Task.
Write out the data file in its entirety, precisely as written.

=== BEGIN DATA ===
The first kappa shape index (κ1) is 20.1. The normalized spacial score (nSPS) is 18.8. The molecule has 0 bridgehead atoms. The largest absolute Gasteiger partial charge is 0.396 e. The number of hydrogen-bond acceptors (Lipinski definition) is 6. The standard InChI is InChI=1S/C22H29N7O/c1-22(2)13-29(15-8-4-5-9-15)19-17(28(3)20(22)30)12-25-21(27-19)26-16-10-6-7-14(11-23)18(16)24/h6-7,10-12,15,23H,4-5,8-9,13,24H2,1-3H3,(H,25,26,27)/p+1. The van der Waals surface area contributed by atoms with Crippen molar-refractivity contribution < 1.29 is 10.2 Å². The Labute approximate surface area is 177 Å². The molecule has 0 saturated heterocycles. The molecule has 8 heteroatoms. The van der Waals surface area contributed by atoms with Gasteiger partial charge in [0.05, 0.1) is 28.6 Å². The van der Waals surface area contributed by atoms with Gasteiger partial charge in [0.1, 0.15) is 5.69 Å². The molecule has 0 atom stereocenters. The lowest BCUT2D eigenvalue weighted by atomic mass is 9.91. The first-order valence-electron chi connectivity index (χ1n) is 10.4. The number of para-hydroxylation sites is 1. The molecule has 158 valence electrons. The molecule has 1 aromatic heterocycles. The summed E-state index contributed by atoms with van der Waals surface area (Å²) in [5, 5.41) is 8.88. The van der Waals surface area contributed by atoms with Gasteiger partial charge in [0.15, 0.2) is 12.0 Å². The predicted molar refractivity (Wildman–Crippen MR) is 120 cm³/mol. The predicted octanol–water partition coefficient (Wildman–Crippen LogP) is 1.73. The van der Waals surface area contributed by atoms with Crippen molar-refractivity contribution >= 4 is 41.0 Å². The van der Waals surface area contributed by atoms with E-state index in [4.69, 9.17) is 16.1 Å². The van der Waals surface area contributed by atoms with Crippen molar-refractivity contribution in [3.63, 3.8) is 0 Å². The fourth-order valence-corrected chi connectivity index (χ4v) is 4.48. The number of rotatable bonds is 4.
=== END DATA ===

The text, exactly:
The first kappa shape index (κ1) is 20.1. The normalized spacial score (nSPS) is 18.8. The molecule has 0 bridgehead atoms. The largest absolute Gasteiger partial charge is 0.396 e. The number of hydrogen-bond acceptors (Lipinski definition) is 6. The standard InChI is InChI=1S/C22H29N7O/c1-22(2)13-29(15-8-4-5-9-15)19-17(28(3)20(22)30)12-25-21(27-19)26-16-10-6-7-14(11-23)18(16)24/h6-7,10-12,15,23H,4-5,8-9,13,24H2,1-3H3,(H,25,26,27)/p+1. The van der Waals surface area contributed by atoms with Crippen molar-refractivity contribution < 1.29 is 10.2 Å². The Labute approximate surface area is 177 Å². The molecule has 0 saturated heterocycles. The molecule has 8 heteroatoms. The van der Waals surface area contributed by atoms with Gasteiger partial charge in [0.05, 0.1) is 28.6 Å². The van der Waals surface area contributed by atoms with Gasteiger partial charge in [0.1, 0.15) is 5.69 Å². The molecule has 0 atom stereocenters. The lowest BCUT2D eigenvalue weighted by atomic mass is 9.91. The first-order valence-electron chi connectivity index (χ1n) is 10.4. The number of para-hydroxylation sites is 1. The molecule has 158 valence electrons. The molecule has 1 aromatic heterocycles. The summed E-state index contributed by atoms with van der Waals surface area (Å²) in [5, 5.41) is 8.88. The van der Waals surface area contributed by atoms with Gasteiger partial charge in [0.15, 0.2) is 12.0 Å². The predicted molar refractivity (Wildman–Crippen MR) is 120 cm³/mol. The predicted octanol–water partition coefficient (Wildman–Crippen LogP) is 1.73. The van der Waals surface area contributed by atoms with Crippen molar-refractivity contribution >= 4 is 41.0 Å². The van der Waals surface area contributed by atoms with E-state index in [4.69, 9.17) is 16.1 Å². The van der Waals surface area contributed by atoms with Crippen molar-refractivity contribution in [3.63, 3.8) is 0 Å². The fourth-order valence-corrected chi connectivity index (χ4v) is 4.48. The number of rotatable bonds is 4.